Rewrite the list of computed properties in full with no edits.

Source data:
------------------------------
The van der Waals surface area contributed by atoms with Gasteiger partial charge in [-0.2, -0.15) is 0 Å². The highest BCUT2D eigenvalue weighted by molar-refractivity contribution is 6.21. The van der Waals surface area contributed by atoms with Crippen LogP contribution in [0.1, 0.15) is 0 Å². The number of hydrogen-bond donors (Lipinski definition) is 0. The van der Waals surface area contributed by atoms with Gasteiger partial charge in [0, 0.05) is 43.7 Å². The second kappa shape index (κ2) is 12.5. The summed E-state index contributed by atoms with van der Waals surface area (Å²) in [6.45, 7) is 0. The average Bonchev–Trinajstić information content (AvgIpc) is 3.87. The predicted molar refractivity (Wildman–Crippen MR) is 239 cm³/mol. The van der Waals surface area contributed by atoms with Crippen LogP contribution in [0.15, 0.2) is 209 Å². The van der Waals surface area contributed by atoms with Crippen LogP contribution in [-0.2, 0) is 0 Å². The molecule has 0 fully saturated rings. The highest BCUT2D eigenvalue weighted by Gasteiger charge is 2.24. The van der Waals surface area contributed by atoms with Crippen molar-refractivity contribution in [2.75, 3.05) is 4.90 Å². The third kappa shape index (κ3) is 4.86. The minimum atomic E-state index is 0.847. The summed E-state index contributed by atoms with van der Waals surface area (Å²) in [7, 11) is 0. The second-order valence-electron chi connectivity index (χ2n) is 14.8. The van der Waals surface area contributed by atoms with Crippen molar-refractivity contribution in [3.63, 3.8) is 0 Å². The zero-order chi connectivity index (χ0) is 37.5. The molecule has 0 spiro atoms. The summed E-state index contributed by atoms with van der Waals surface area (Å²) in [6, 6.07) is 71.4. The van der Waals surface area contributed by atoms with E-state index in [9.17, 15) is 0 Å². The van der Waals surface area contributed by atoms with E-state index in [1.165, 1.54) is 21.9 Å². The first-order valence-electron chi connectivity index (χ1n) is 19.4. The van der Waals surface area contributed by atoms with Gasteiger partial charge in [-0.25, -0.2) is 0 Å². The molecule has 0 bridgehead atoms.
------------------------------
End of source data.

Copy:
The van der Waals surface area contributed by atoms with Gasteiger partial charge in [-0.2, -0.15) is 0 Å². The highest BCUT2D eigenvalue weighted by molar-refractivity contribution is 6.21. The van der Waals surface area contributed by atoms with Crippen LogP contribution in [0.1, 0.15) is 0 Å². The number of hydrogen-bond donors (Lipinski definition) is 0. The van der Waals surface area contributed by atoms with Gasteiger partial charge in [0, 0.05) is 43.7 Å². The second kappa shape index (κ2) is 12.5. The summed E-state index contributed by atoms with van der Waals surface area (Å²) in [6.45, 7) is 0. The average Bonchev–Trinajstić information content (AvgIpc) is 3.87. The predicted molar refractivity (Wildman–Crippen MR) is 239 cm³/mol. The van der Waals surface area contributed by atoms with Crippen LogP contribution in [0.15, 0.2) is 209 Å². The van der Waals surface area contributed by atoms with Crippen LogP contribution in [-0.2, 0) is 0 Å². The molecule has 0 fully saturated rings. The highest BCUT2D eigenvalue weighted by Gasteiger charge is 2.24. The van der Waals surface area contributed by atoms with Crippen molar-refractivity contribution in [2.75, 3.05) is 4.90 Å². The third kappa shape index (κ3) is 4.86. The minimum atomic E-state index is 0.847. The summed E-state index contributed by atoms with van der Waals surface area (Å²) in [7, 11) is 0. The second-order valence-electron chi connectivity index (χ2n) is 14.8. The van der Waals surface area contributed by atoms with Crippen molar-refractivity contribution in [3.63, 3.8) is 0 Å². The zero-order chi connectivity index (χ0) is 37.5. The molecule has 0 spiro atoms. The summed E-state index contributed by atoms with van der Waals surface area (Å²) in [6, 6.07) is 71.4. The van der Waals surface area contributed by atoms with E-state index in [9.17, 15) is 0 Å². The van der Waals surface area contributed by atoms with E-state index in [1.165, 1.54) is 21.9 Å². The first-order valence-electron chi connectivity index (χ1n) is 19.4. The van der Waals surface area contributed by atoms with Gasteiger partial charge in [-0.25, -0.2) is 0 Å². The molecule has 0 bridgehead atoms.